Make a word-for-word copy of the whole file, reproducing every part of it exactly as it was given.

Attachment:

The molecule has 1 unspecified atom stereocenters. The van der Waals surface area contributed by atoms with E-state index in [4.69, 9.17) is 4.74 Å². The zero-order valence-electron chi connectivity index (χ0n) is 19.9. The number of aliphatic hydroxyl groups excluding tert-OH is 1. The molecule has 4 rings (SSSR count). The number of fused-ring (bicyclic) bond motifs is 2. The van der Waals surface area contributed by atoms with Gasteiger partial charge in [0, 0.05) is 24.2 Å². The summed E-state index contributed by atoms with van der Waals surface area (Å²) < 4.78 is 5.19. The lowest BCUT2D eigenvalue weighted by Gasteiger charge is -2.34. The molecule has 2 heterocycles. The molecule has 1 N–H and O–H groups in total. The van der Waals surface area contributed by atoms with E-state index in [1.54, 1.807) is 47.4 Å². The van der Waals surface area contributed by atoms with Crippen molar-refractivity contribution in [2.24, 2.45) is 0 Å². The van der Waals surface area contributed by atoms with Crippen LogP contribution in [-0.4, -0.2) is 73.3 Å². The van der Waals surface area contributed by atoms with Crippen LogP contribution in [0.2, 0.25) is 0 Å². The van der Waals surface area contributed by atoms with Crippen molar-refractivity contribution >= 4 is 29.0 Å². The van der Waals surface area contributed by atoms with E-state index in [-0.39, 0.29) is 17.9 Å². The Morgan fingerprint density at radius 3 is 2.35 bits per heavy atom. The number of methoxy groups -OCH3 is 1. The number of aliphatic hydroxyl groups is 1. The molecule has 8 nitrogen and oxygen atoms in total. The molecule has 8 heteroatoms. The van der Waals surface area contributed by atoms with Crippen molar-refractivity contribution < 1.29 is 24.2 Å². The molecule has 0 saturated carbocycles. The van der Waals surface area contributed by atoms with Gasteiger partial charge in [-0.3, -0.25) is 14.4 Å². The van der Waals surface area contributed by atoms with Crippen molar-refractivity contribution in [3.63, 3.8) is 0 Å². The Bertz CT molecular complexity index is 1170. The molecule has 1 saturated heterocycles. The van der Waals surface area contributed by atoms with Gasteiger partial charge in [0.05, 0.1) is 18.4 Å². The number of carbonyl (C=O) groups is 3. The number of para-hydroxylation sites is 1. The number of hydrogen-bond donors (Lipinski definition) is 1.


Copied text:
The molecule has 1 unspecified atom stereocenters. The van der Waals surface area contributed by atoms with E-state index in [4.69, 9.17) is 4.74 Å². The zero-order valence-electron chi connectivity index (χ0n) is 19.9. The number of aliphatic hydroxyl groups excluding tert-OH is 1. The molecule has 4 rings (SSSR count). The number of fused-ring (bicyclic) bond motifs is 2. The van der Waals surface area contributed by atoms with Gasteiger partial charge in [0, 0.05) is 24.2 Å². The summed E-state index contributed by atoms with van der Waals surface area (Å²) < 4.78 is 5.19. The lowest BCUT2D eigenvalue weighted by Gasteiger charge is -2.34. The molecule has 2 heterocycles. The molecule has 1 N–H and O–H groups in total. The van der Waals surface area contributed by atoms with E-state index in [1.54, 1.807) is 47.4 Å². The van der Waals surface area contributed by atoms with Crippen molar-refractivity contribution in [2.24, 2.45) is 0 Å². The van der Waals surface area contributed by atoms with Crippen LogP contribution in [-0.4, -0.2) is 73.3 Å². The van der Waals surface area contributed by atoms with Crippen LogP contribution in [0.2, 0.25) is 0 Å². The van der Waals surface area contributed by atoms with Crippen molar-refractivity contribution >= 4 is 29.0 Å². The van der Waals surface area contributed by atoms with E-state index in [-0.39, 0.29) is 17.9 Å². The Morgan fingerprint density at radius 3 is 2.35 bits per heavy atom. The number of methoxy groups -OCH3 is 1. The number of aliphatic hydroxyl groups is 1. The molecule has 8 nitrogen and oxygen atoms in total. The molecule has 8 heteroatoms. The van der Waals surface area contributed by atoms with Crippen molar-refractivity contribution < 1.29 is 24.2 Å². The molecule has 0 saturated carbocycles. The van der Waals surface area contributed by atoms with Gasteiger partial charge in [-0.3, -0.25) is 14.4 Å². The van der Waals surface area contributed by atoms with Crippen molar-refractivity contribution in [3.63, 3.8) is 0 Å². The Bertz CT molecular complexity index is 1170. The molecule has 1 saturated heterocycles. The van der Waals surface area contributed by atoms with Gasteiger partial charge in [0.05, 0.1) is 18.4 Å². The number of carbonyl (C=O) groups is 3. The number of para-hydroxylation sites is 1. The number of hydrogen-bond donors (Lipinski definition) is 1.